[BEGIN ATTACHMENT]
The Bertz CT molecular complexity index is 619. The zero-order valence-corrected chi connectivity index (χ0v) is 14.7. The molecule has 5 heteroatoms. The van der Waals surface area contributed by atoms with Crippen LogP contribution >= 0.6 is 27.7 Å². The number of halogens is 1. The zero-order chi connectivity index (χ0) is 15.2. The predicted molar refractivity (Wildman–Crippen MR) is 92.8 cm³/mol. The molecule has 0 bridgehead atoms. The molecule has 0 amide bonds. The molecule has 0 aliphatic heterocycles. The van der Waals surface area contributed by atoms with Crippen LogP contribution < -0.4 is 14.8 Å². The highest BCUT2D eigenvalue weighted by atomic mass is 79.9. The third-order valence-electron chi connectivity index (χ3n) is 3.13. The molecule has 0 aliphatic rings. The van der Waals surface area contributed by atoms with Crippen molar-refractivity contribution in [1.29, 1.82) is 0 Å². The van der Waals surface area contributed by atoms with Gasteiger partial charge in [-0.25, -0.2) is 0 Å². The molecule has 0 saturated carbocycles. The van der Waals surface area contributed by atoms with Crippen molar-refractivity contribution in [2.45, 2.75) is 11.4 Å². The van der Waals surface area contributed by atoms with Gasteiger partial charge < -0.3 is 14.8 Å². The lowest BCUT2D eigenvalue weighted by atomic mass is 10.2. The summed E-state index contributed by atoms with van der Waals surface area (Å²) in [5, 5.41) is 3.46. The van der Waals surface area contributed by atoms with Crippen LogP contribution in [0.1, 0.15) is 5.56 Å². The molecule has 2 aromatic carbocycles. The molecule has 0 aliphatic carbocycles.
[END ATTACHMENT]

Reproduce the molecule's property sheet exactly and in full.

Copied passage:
The Bertz CT molecular complexity index is 619. The zero-order valence-corrected chi connectivity index (χ0v) is 14.7. The molecule has 5 heteroatoms. The van der Waals surface area contributed by atoms with Crippen LogP contribution >= 0.6 is 27.7 Å². The number of halogens is 1. The zero-order chi connectivity index (χ0) is 15.2. The predicted molar refractivity (Wildman–Crippen MR) is 92.8 cm³/mol. The molecule has 0 bridgehead atoms. The molecule has 0 amide bonds. The molecule has 0 aliphatic heterocycles. The van der Waals surface area contributed by atoms with Crippen LogP contribution < -0.4 is 14.8 Å². The highest BCUT2D eigenvalue weighted by atomic mass is 79.9. The third-order valence-electron chi connectivity index (χ3n) is 3.13. The molecule has 0 aliphatic rings. The van der Waals surface area contributed by atoms with Crippen molar-refractivity contribution in [1.29, 1.82) is 0 Å². The van der Waals surface area contributed by atoms with Gasteiger partial charge in [-0.25, -0.2) is 0 Å². The molecule has 0 saturated carbocycles. The van der Waals surface area contributed by atoms with Crippen molar-refractivity contribution in [2.45, 2.75) is 11.4 Å². The van der Waals surface area contributed by atoms with Gasteiger partial charge < -0.3 is 14.8 Å². The lowest BCUT2D eigenvalue weighted by atomic mass is 10.2. The summed E-state index contributed by atoms with van der Waals surface area (Å²) in [5, 5.41) is 3.46. The van der Waals surface area contributed by atoms with Crippen LogP contribution in [0.1, 0.15) is 5.56 Å². The molecule has 2 aromatic carbocycles. The molecule has 0 aliphatic carbocycles.